Tuesday, June 21, 2011

Lupe isn't a Fiasco

“I think I’m Malcom X, Martin Luther/ Add a King, Add a Jr.” –Lupe Fiasco Building Minds Faster (B.M.F.)

Recently, Lupe Fiasco has been catapulted to national media attention, not (just) for his music but his political commentary. Two weeks ago on an internet interview with CBS Fiasco said, “To me the biggest terrorist is Obama in the United States of America. I'm trying to fight the terrorism that's causing the other forms of terrorism. You know the root cause of terrorists is the stuff the U.S. government allows to happen. The foreign policies that we have in place in different countries that inspire people to become terrorists." While this set off a firestorm of angry comments and media attention about Lupe’s uncritical eye and virulent condemnation of the continuing trope of Barack Obama as a terrorist, most of these comments miss the mark. Lupe Fiasco, as his name signals, routinely finds himself in controversial positions that are both contradictory and illuminating at the same time. Lupe’s comments about Obama and politics, in a way, channel Malcolm X’s and Martin Luther King Jr’s political commentary.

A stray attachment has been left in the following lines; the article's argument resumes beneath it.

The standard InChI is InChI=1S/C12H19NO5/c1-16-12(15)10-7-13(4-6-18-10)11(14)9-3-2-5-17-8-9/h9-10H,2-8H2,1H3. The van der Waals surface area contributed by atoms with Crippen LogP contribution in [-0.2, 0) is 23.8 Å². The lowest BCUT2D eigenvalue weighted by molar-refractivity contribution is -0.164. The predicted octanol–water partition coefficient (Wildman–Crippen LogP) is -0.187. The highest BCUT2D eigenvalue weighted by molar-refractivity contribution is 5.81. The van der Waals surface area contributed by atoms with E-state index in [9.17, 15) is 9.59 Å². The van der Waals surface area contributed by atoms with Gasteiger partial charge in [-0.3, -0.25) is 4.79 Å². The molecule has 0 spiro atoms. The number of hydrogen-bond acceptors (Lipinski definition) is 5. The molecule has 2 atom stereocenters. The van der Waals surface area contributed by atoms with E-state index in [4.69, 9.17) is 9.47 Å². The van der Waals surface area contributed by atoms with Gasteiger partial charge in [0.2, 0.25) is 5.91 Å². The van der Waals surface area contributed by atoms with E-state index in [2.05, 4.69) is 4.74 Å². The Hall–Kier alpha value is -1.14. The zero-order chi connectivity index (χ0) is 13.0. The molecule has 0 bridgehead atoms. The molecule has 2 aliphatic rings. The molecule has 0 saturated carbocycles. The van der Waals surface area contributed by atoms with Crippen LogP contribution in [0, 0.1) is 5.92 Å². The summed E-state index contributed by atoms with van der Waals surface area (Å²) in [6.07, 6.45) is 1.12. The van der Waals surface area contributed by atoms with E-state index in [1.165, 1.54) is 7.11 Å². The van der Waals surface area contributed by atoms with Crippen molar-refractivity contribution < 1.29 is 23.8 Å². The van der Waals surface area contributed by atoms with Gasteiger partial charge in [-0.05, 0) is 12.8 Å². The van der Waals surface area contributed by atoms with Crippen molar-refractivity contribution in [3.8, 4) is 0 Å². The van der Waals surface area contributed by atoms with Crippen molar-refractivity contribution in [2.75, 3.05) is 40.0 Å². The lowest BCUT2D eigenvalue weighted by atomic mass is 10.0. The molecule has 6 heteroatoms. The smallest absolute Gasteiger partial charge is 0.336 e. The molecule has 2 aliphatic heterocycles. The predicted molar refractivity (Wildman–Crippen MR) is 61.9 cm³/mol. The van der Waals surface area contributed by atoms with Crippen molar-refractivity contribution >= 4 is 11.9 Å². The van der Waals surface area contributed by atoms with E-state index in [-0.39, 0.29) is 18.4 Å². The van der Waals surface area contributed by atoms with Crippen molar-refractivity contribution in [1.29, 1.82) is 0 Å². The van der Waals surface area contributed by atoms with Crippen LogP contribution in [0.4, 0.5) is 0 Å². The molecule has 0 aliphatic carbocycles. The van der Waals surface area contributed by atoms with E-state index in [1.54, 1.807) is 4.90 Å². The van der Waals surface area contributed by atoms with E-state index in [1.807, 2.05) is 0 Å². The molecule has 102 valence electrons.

In November of 1963, Malcolm X commented on President John F. Kennedy’s assassination by suggesting the violence that took Kennedy’s life were “chickens coming home to roost.” At this time, Kennedy was thought of as a friendly president to Black folks and ultimately this became a wedge comment that alienated him from many Black Americans who identified as politically progressives but found his comments irresponsible given the contentious political climate.